Friday, May 24, 2013

Francis and Benedict — Subiaco


In February, I visited Italy — a combination of vacation, retreat, and pilgrimage — to celebrate my 65th birthday the previous June.

Florence, Ravenna, Assisi, Rome, and Subiaco were my destinations. Assisi was the highlight and my five days there were a real retreat, like hearty pasta and wine

But Subiaco was a delicate taste of heaven, like a delicious gelato.

It was easy to get to the town – a simple bus ride from Rome. But once in town, getting to the monastery of St. Benedict was a bit more complicated.

I bought a bus ticket that would take me part way – but by the time I got to the station, the bus had already left. I started walking. Luckily I got a ride up the hill from a man with a great long beard who looked like a monk but was a local forest ranger.


The monastery clings to the side of the mountain. It is built around the cave where St. Benedict spent several years as a hermit, subsisting with the provisions a monk sent down in a basket.

No photos were permitted in the church. Even though, there was no one around, I obeyed. And thus I have had to remember then with my eyes and heart, rather than with a camera.

The churches (since there are several levels) are adorned with incredible frescos. One of my favorites was the meal of St. Benedict and St. Scholastica. Shortly before her death, they had met to talk but, as dusk approached, Benedict insisted he had to get back to the monastery since that was the Rule. Scholastica stopped and prayed; a great rainstorm came and prevented Benedict from leaving. Since Benedict didn’t listen, his sister sought the intervention of God.

There are also beautiful frescos of Benedict and two of his monks, Mauro and Placido, on the walls and ceiling of a lower part of the church.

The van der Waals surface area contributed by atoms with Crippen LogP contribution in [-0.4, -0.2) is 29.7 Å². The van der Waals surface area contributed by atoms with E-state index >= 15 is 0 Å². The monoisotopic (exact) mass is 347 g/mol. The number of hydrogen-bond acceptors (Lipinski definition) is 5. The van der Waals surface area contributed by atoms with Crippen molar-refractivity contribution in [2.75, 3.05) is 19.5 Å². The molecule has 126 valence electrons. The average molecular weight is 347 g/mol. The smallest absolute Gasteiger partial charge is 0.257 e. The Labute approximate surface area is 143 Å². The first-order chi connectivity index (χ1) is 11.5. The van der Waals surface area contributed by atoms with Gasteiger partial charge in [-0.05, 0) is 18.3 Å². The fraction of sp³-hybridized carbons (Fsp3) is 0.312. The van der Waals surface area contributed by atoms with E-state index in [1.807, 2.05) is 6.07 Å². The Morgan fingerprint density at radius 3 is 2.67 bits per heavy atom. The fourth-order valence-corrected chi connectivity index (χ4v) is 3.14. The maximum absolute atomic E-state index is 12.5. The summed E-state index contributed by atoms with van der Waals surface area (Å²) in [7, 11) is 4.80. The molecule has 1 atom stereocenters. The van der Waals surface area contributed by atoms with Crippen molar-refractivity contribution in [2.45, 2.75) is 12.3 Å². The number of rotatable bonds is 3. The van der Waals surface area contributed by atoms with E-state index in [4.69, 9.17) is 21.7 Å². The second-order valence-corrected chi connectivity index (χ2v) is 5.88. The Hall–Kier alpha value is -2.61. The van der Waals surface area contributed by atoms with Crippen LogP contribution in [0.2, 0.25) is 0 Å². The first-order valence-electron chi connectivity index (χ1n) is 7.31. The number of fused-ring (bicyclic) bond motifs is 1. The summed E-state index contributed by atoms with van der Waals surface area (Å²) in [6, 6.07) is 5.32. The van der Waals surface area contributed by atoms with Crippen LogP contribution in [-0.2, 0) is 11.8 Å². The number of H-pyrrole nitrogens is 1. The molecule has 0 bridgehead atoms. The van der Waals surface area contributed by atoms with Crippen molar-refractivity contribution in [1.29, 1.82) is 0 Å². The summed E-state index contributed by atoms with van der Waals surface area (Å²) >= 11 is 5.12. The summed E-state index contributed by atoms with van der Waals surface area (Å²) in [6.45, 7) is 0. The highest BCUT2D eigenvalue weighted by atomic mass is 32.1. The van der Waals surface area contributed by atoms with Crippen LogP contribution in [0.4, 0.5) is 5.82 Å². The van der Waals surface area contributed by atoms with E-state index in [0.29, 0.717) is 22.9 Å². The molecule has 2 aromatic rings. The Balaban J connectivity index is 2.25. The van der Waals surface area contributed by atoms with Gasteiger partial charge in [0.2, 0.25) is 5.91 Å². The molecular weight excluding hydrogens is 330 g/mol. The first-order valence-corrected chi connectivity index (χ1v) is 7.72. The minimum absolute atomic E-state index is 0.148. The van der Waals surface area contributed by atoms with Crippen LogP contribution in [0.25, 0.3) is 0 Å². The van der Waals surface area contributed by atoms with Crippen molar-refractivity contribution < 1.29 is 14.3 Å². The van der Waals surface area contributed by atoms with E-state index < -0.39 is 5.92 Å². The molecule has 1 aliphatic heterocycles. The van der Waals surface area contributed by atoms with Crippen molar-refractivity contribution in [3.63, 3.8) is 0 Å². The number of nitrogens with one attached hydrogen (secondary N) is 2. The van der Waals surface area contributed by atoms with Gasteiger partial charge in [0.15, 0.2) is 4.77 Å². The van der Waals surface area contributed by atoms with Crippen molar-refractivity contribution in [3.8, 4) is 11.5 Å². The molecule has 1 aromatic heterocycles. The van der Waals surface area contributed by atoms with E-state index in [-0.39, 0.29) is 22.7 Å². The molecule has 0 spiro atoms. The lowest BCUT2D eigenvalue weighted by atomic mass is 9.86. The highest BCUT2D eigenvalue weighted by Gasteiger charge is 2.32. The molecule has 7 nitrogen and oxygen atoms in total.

Near these frescos is the cave of Benedict. I entered but I couldn’t pray well there. The marble statues – Benedict, the raven, and the basket – were distracting. I would have preferred a bare cave. (My visit to the cave of Brother Masseo in the Carceri was one of the most profound moments of my visit to Assisi.)

But the beautiful surprise is a little chapel nearby, at the end of a little hall. There on the wall is the oldest fresco of St. Francis of Assisi, probably painted by a monk about 1223.

As I sat beside the fresco, protected by glass, I gazed into the eyes of Francis and felt a sense of intimate connection with him. The conversation was wordless – heart speaking to heart, again calling me to live the Gospel in the footsteps of Francis. I have no idea why that face pulled me, almost into the soul of Francis. 


At one point I stood up and looked closely at the face of Francis. I noted that the iris of the eyes was not painted – but just the wall or some plaster.

I must have stayed there for almost 30 minutes. But, before I left a family entered and showed their two little girls the fresco of Francis. I soon understood that one of them was named Francesca. The loveliness of a child added to the sacred beauty of the tiny chapel.

I left and dropped by the gift shop.

Then I walked back down the hill to town, on a road through the forest. 


Walking along the river in town, I looked up and saw the back of the town’s church, several stories descending from the level of the upper city where one could enter the church proper.

I got a bus back to Rome – with a sense of peace that the presence of Benedict and Francis had engendered in me.

A few months later while reading Julien Green’s remarkable book on St. Francis, God’s Fool, The Life and Times of Francis of Assisi, I came across Green’s account of his visits to Subiaco. His account says much of what I felt (p. 181):

Where I am now, he once stood and prayed. His picture on one of the walls looks out at the visitor, smiling, youthful, joyous, with his bright eyes, his thin beard, and his protruding ears. Tradition claims that an unknown monk of genius painted that slender face and those hands not yet wounded by the stigmata. Next to his head an inscription bears his name: Fr. (Frater) Franciscus. Nothing more or less; he was still just a brother, a brother passing through, whom they loved.

2 comments:

Charles said...

Thanks. Beautiful post.

Udy Regan said...

Ahh beautiful Italy! It has and never will be a wrong decision to choose Italy as a vacation destination with its many beautiful attractions and endless supply of historic stories to share with its visitors. The various building architecture alone is enough to excite people, even before unleashing the precious stories of the past. It is definitely a storage place full of exciting memories to be shared with everyone who visits. It is most certainly worth a stopover in your travel list.